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The New Jim Crow by Michelle Alexander.. The elephant in America’s socio-economic room is the hugely disproportionate number of African American males in jail. This book will help you get what’s just so wrong with this picture.

Joel Gardner, LitSnap Editor

"For every century there is a crisis in our democracy, the response to which defines how future generations view those who were alive at the time. In the 18th century it was the transatlantic slave trade, in the 19th century it was slavery, in the 20th century it was Jim Crow. Today it is mass incarceration. Alexander's book offers a timely and original framework for understanding mass incarceration, its roots to Jim Crow, our modern caste system, and what must be done to eliminate it. This book is a call to action."

Benjamin Todd Jealous, President and CEO, NAACP

"Today, Professor Alexander writes, nearly one-third of black men are likely to spend time in prison at some point, only to find themselves falling into permanent second-class citizenship after they get out. That is a familiar argument made by many critics of the criminal justice system, but Professor Alexander’s book goes further, asserting that the crackdown was less a response to the actual explosion of violent crime than a deliberate effort to push back the gains of the civil rights movement."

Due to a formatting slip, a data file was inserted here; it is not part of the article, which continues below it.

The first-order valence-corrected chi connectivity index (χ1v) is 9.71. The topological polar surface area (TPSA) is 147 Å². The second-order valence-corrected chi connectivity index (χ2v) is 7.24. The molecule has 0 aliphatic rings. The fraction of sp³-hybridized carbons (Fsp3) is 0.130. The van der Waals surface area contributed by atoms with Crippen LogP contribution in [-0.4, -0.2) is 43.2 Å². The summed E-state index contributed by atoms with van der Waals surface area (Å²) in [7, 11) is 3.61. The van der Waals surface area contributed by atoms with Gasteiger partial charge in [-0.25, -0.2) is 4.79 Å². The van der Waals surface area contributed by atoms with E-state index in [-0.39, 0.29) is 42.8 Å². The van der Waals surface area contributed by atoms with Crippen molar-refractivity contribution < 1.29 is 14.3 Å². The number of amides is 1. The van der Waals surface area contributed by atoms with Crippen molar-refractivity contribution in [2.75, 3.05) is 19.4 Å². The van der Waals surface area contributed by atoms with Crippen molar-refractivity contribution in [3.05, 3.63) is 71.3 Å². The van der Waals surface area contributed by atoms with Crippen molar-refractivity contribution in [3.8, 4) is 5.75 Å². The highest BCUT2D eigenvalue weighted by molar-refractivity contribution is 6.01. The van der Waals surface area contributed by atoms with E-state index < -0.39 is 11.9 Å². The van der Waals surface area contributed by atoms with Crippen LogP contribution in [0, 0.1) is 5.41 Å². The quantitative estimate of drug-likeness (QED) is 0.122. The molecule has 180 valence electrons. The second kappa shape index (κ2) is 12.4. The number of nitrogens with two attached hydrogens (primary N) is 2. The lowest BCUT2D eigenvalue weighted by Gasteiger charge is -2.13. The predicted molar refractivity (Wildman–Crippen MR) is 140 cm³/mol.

The New York Times

Author bio: Michelle Alexander is a highly acclaimed civil rights lawyer, advocate, and legal scholar.  In recent years, she has taught at a number of universities, including Stanford Law School, where she was an associate professor of law and directed the Civil Rights Clinics.  In 2005, she won a Soros Justice Fellowship, which supported the writing of The New Jim Crow, and that same year she accepted a joint appointment at the Kirwan Institute for the Study of Race and Ethnicity and the Moritz College of Law at The Ohio State University.  Since the publication of The New Jim Crow, the book has received rave reviews and has been featured in national radio and television media outlets, including MSNBC, NPR, The Bill Moyers Journal, the Tavis Smiley Show, C-Span, and Washington Journal, among others.  In March, the book won the 2011 NAACP Image Award for best nonfiction. More information can be found here:

Book Details: General Nonfiction; (290 pp. Engrossing: Kindle/Print editions)

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